1% of farms operate 70% of world's farmland: The Guardian #soil


Kim Chaffee
 

No mention of biochar, but this concentration of ownership results in monocultures and industrial farming that is destroying soil fertility.
Kim

https://www.theguardian.com/environment/2020/nov/24/farmland-inequality-is-rising-around-the-world-finds-report


Nando Breiter
 

There are multiple ways that industrial farming is unsustainable, but here is one that is seldom mentioned. As we all know, it relies heavily on fossil fuels. The fact that the supply of fossil fuels could be disrupted, particularly suddenly disrupted, exposes a serious vulnerability to our food supply.

The phrase "suddenly disrupted" could mean over several years time or it could happen overnight. Either could cause a severe disruption to food production and distribution. What alternate liquid fuels would be available for tractors and combines and grain trucks, for all the vehicles we use to transport food over thousands of miles? How would we retrofit all that equipment to run on that alternate liquid fuel? How would we suddenly produce and transport those fuels? From what raw material? Biomass? When we have a shortage of fossil fuels and can't grow and transport enough food for ourselves?

What about battery power? Batteries are too heavy to deliver the same levels of power and longevity of charge required for industrial farming without sinking the tractor or combine deep into a soft patch in the field. It takes mass to store sufficient electrons, there is no getting around that. Tractors and combines are run from very early morning to very late at night to get planting and harvesting done during breaks in the weather. Perhaps a solution would be to have multiple charged battery packs that get changed out every 30 minutes or so using a mobile charging station / service vehicle.

John Deere has a proposal to use high voltage, miles-long extension cords on farm equipment to solve the weight, power and charge duration issues with batteries. Besides seeming utterly impractical, particularly for harvesting into the night with a combine, a grain cart and a small fleet of grain trucks all running on (and over) high voltage extension cords in the dark, it could easily take decades to build out the electrical infrastructure in and around agricultural fields that would be necessary.

These 2 ideas together might provide a way forward. A mobile charging station / service vehicle utilizing a safe way to plug itself into the grid at the end of a field (not a high voltage extension cord laying on the ground), rapidly changing out the battery pack every time the tractor or combine arrives after a single pass. How long would it take to develop this out? This is what I wish Elon Musk was working on, rather than trying to send a few people to Mars.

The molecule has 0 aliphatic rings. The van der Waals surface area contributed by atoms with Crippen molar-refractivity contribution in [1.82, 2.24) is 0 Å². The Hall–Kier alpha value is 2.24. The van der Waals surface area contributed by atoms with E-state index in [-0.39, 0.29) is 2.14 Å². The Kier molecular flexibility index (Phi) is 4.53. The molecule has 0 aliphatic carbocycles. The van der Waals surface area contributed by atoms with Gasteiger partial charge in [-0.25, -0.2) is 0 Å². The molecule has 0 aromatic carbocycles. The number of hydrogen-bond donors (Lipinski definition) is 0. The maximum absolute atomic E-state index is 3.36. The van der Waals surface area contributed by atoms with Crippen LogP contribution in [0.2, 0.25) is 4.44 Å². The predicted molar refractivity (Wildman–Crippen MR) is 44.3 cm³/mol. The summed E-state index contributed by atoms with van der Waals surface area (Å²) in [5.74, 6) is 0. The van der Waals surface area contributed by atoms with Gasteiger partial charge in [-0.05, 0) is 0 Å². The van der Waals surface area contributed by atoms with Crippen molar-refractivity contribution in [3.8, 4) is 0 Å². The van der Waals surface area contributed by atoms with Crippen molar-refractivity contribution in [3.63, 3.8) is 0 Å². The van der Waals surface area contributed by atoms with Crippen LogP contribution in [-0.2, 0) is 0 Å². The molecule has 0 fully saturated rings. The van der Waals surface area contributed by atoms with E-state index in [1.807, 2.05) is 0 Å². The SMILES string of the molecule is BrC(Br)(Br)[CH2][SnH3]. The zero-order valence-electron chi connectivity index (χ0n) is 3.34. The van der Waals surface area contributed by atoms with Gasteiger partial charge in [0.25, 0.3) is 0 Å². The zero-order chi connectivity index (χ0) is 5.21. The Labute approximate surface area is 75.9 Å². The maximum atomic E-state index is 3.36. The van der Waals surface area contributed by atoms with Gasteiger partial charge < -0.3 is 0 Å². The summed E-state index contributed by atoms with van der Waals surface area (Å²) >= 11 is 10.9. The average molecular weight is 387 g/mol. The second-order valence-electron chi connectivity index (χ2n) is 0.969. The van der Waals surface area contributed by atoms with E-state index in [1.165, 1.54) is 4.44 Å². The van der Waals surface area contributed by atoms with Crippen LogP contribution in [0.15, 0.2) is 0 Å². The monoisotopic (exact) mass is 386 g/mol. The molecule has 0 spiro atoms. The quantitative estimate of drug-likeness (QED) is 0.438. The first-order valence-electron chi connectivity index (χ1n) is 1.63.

So what should America's "Green New Deal" look like?

I think that the core of the Green New Deal should be that many small scale regenerative farms are supported by government programs, meaning individual farms of perhaps 5 to 10 hectares raising vegetables, fruits, nuts, chickens, turkey, geese, small herds of grass fed livestock. Such an initiative could create meaningful, rewarding work for hundreds of thousands if not millions of people that have been sidelined by the displacement of manufacturing and technology advances. These farms would depend much less on fossil fuels, and could easily be run on small battery powered vehicles with a trailer hitch. Richard Perkins in Sweden, Joel Saletin in Virginia, and a number of others following their lead have developed excellent examples of commercially viable small scale regenerative agriculture that can be as or more profitable growing healthy food while increasing soil carbon levels and providing locally grown food to those near these widely distributed farms.

When politicians talk about "green", the next words out of their mouths are usually some combination of "energy" or "solar" or "wind". I think we need to get it into their heads that the word that follows "green" when they are talking about climate or our security as a society going forward is agriculture.

Green agriculture. Renewable agriculture. Sustainable agriculture. The Green New Deal, to me, would promote sustainable agriculture as its main focus so we don't allow blind capitalism to drive us all over a cliff that could all too easily end in mass starvation.

Does anyone here have meaningful contact with policy makers involved in this initiative in the US? With the incoming administration, now might be a good time to emphasize how important the inclusion of sustainable agriculture is in policy decisions.




CarbonZero Sagl
CP 15
6999 Astano
Switzerland

+41 76 303 4477 cell / WhatsApp
skype: ariamedia




On Thu, Nov 26, 2020 at 5:26 PM Kim Chaffee <kim.chaffee2@...> wrote:
No mention of biochar, but this concentration of ownership results in monocultures and industrial farming that is destroying soil fertility.
Kim

https://www.theguardian.com/environment/2020/nov/24/farmland-inequality-is-rising-around-the-world-finds-report






--
Nando Breiter
http://biochar.info
CarbonZero Sagl
Astano, Switzerland